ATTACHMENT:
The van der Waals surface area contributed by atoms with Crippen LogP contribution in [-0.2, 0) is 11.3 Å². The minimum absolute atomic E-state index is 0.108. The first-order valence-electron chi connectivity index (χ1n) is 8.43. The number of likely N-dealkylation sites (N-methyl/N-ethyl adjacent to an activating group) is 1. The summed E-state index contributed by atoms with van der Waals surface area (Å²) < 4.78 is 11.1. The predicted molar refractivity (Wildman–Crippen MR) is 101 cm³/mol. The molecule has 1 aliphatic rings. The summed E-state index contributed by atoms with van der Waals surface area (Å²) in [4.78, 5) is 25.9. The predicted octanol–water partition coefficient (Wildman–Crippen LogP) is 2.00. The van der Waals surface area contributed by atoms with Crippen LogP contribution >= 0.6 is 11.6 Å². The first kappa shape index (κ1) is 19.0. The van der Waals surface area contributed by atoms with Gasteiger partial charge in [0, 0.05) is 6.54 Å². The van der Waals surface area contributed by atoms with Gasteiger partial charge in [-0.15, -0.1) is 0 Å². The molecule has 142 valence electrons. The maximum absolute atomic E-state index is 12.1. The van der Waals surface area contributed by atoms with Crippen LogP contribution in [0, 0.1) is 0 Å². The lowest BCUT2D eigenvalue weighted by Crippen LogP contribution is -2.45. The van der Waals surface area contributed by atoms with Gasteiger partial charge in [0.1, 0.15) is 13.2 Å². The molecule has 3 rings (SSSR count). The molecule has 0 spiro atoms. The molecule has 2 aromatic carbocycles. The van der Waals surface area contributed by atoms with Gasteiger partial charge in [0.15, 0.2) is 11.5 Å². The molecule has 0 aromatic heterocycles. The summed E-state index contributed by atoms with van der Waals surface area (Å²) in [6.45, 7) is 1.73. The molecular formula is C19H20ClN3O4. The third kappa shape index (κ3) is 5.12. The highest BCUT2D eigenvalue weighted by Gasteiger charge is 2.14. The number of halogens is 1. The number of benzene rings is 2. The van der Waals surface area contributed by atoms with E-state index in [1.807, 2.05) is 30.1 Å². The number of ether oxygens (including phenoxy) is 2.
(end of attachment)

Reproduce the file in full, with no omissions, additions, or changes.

The van der Waals surface area contributed by atoms with Crippen LogP contribution in [-0.2, 0) is 11.3 Å². The minimum absolute atomic E-state index is 0.108. The first-order valence-electron chi connectivity index (χ1n) is 8.43. The number of likely N-dealkylation sites (N-methyl/N-ethyl adjacent to an activating group) is 1. The summed E-state index contributed by atoms with van der Waals surface area (Å²) < 4.78 is 11.1. The predicted molar refractivity (Wildman–Crippen MR) is 101 cm³/mol. The molecule has 1 aliphatic rings. The summed E-state index contributed by atoms with van der Waals surface area (Å²) in [4.78, 5) is 25.9. The predicted octanol–water partition coefficient (Wildman–Crippen LogP) is 2.00. The van der Waals surface area contributed by atoms with Crippen LogP contribution >= 0.6 is 11.6 Å². The first kappa shape index (κ1) is 19.0. The van der Waals surface area contributed by atoms with Gasteiger partial charge in [0, 0.05) is 6.54 Å². The van der Waals surface area contributed by atoms with Gasteiger partial charge in [-0.15, -0.1) is 0 Å². The molecule has 142 valence electrons. The maximum absolute atomic E-state index is 12.1. The van der Waals surface area contributed by atoms with Crippen LogP contribution in [0, 0.1) is 0 Å². The lowest BCUT2D eigenvalue weighted by Crippen LogP contribution is -2.45. The van der Waals surface area contributed by atoms with Gasteiger partial charge in [0.1, 0.15) is 13.2 Å². The molecule has 3 rings (SSSR count). The molecule has 0 spiro atoms. The molecule has 2 aromatic carbocycles. The van der Waals surface area contributed by atoms with Gasteiger partial charge in [0.15, 0.2) is 11.5 Å². The molecule has 0 aromatic heterocycles. The summed E-state index contributed by atoms with van der Waals surface area (Å²) in [6.45, 7) is 1.73. The molecular formula is C19H20ClN3O4. The third kappa shape index (κ3) is 5.12. The highest BCUT2D eigenvalue weighted by Gasteiger charge is 2.14. The number of halogens is 1. The number of benzene rings is 2. The van der Waals surface area contributed by atoms with E-state index in [1.807, 2.05) is 30.1 Å². The number of ether oxygens (including phenoxy) is 2.